The experience, though, is instructive. Motivation, that bolsters education from right under, is of primordial importance to the teacher. The Indian teacher faces a severe paucity of the same. As Dr. Batra rightly observes, the true spirit of Teachers’ Day lies in understanding how the teacher perceives the need of the student and actually accoutring the teacher with the knowledge. The warts exist, though. As in any system.
Yet, the idea of serving the teacher is certainly abysmal, perhaps anti-social too. Students have grown to relate to the pedagogue and no more relish change (or even conceptual tests like the one I set). The focus needs to shift from tranferring information to transferring ideas. The shift is dialectical. It is bound to inspire the teacher and instruct the student. Dr. Balakrishnan nicely writes in The Feynman Lectures on Physics,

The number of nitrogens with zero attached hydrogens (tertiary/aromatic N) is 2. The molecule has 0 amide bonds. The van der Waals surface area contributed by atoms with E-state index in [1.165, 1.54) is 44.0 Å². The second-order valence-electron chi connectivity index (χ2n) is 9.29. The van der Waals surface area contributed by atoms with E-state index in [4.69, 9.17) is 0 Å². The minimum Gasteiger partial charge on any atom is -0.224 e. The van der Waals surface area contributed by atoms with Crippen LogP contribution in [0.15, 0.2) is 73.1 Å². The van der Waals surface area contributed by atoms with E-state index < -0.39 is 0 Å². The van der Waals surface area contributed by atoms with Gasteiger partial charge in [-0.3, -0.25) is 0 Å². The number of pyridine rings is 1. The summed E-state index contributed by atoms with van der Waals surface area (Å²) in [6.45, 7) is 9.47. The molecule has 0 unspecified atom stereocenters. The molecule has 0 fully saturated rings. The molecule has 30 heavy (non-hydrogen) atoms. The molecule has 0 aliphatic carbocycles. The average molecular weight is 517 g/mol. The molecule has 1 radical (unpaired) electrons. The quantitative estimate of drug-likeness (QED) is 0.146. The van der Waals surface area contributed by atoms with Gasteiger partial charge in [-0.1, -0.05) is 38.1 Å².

Gentle reader, do you know what the ‘model answer’ is? “The application of quantum mechanics are : (1) the hydrogen atom, (2) the rigid rotator, (3) the harmonic oscillator, (4) the particle in a box, and (5) the uncertainty principle” (!) Why these five and no others? Because it’s a five-mark question, of course!
Think about it.
Randy Pausch died this morning. The widely known ‘last-lecture’ Carnegie Mellon professor shot to fame after his famous and very-well-received “The Last Lecture” that was later published too. I too was mailed a video clip of the last lecture. Truth be said, I hadn’t heard of the guy and I barely viewed a minute of the 76 minute lecture. I have no idea what the lecture meant, to whomsoever it was directed. It was, to me, another last-chance-glory seeking exercise that Americans commonly find pleasure in doing.
I read on Google news of his demise this morning. The news prompted me to visit his homepage. This changed things. It might probably have been the predisposition towards an academician or merely the approval of simplicity. Whatever. It spoke a message – a simple and nice one.